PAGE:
From Burnham Market to London 2012, as Alec builds courses for Olympic horses

As the Houghton International horse trails get under way in Norfolk, event director Alec Lochore is also playing a key role in this summer's London Olympics

He smiles as he fondly recalls helping to create the cross country course at the first Burnham Market horse trials, just over 13 years ago.

Little did Alec Lochore know then how big the event in North Norfolk would become on the international equestrian scene, attracting the sport's biggest names.

He has also played a big role in organising the Houghton International horse trials over the years, including this year's event which ends on Sunday.

Now the Brancaster resident is working hard putting the finishing touches on what he hopes will be the best eventing competition the Olympics has ever seen.

Sitting at the highest point in Greenwich Park, looking out onto where the likes of Zara Phillips will compete to become Olympic champion, Alec said: 'It's been quite a journey from the first Burnham Market horse trials in 1999 to here, with this incredible view of London and the Olympic Games only a couple of months away.

'It's wonderful to be involved on your home Olympics soil, and I am honoured to be part of such a unique event and being part of a team that is working hard to deliver a first class equestrian event,' he said.

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'It has also been an amazing experience to work in a setting such as Greenwich Park, with its unique history, setting and undulations.'

In his role as eventing manager, Alec is responsible for the day-to-day project management and operational planning for the discipline of eventing within the equestrian programme.This includes dressage, jumping and cross country.

He also manages the planning and development of the cross country course, working closely with course designer Sue Benson and builders London Eventing.

Alec, who has helped to run more than 50 national and international horse trials over the past decade, is pleased with how the cross country course is coming together.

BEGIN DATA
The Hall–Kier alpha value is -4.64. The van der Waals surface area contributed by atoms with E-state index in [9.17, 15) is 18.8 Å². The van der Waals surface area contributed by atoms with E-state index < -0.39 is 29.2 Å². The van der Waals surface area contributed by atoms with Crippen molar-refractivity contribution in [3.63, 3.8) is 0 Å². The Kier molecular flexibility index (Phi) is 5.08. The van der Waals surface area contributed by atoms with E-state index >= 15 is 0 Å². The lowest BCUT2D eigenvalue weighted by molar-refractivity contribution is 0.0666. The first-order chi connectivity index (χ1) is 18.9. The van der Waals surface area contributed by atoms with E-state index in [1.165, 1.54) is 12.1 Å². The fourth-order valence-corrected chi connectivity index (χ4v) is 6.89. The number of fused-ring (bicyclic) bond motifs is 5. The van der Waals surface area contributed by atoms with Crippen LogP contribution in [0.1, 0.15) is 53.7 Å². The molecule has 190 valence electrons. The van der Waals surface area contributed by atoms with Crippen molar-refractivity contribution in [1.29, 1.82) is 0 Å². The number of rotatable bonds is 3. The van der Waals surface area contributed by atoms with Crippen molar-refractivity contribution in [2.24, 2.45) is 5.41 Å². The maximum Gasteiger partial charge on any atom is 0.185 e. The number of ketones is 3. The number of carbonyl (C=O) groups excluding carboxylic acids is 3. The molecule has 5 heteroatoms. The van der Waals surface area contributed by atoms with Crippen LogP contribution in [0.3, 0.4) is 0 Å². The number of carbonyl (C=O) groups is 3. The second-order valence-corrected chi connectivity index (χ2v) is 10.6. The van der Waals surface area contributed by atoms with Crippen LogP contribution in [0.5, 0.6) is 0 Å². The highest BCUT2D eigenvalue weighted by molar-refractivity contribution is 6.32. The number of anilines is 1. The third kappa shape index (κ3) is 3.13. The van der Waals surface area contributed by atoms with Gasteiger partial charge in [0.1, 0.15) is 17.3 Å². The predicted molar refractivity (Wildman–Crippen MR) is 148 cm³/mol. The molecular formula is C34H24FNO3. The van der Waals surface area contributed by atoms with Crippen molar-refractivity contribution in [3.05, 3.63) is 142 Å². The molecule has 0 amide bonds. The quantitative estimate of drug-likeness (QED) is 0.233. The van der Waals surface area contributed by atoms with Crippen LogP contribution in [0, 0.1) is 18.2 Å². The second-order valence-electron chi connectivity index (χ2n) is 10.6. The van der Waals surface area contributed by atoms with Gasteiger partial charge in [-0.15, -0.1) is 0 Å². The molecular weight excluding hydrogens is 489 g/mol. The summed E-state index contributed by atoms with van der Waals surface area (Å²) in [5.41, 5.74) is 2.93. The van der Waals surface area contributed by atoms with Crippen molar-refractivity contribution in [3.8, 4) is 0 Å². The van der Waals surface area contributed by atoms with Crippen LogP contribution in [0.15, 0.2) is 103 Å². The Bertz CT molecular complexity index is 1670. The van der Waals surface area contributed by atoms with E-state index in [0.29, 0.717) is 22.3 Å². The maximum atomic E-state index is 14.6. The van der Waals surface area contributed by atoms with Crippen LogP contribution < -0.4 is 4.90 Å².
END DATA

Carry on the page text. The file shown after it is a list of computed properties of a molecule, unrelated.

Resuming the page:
'It's been very well considered and has the added bonus of crossing the meridian line four times,' he said.

'We had our difficulties during the design process because of the huge slopes here and the archaeological, environmental and ecological challenges, but we are on schedule to finish in time.'

The choice of Greenwich Park for the Olympics, over sites like Badminton, has been questioned by many in the equestrian community, with some saying there will be 'no legacy' as the park will be returned to its former state.

But, the father of two continued: 'Before I got the job, I had a tour around here and I could see the benefits of being here.

'I have officiated and been a spectator at previous Olympic Games, and quite often we're half an hour or more outside of the particular city.

'But here, we are so close to the Olympic Stadium and the athlete's village. We will be right in the middle of it all and, hopefully, it will give lots of people exposure to our sport.'

A successful eventing rider himself, Alec was appointed the chairman of British Eventing's safety committee in 2009 and is a technical delegate for the International Equestrian Federation (FEI).

'The Olympics were two years and two months away when I got the job, but now it's so close,' he continued. 'We've looked at computer screens and plans on A2, A1 and A0 pieces of paper over the last two years but now it's real, it's happening.

'Sure I am excited but I'm also a bit apprehensive – we all are – because we want this to be the best it can be. This is the biggest thing that has happened to our team and it is under the most scrutiny.'

Asked if he would have enjoyed competing at London 2012, he replied: 'It would have been great to have gone to any Olympic Games, but this would have been awesome.'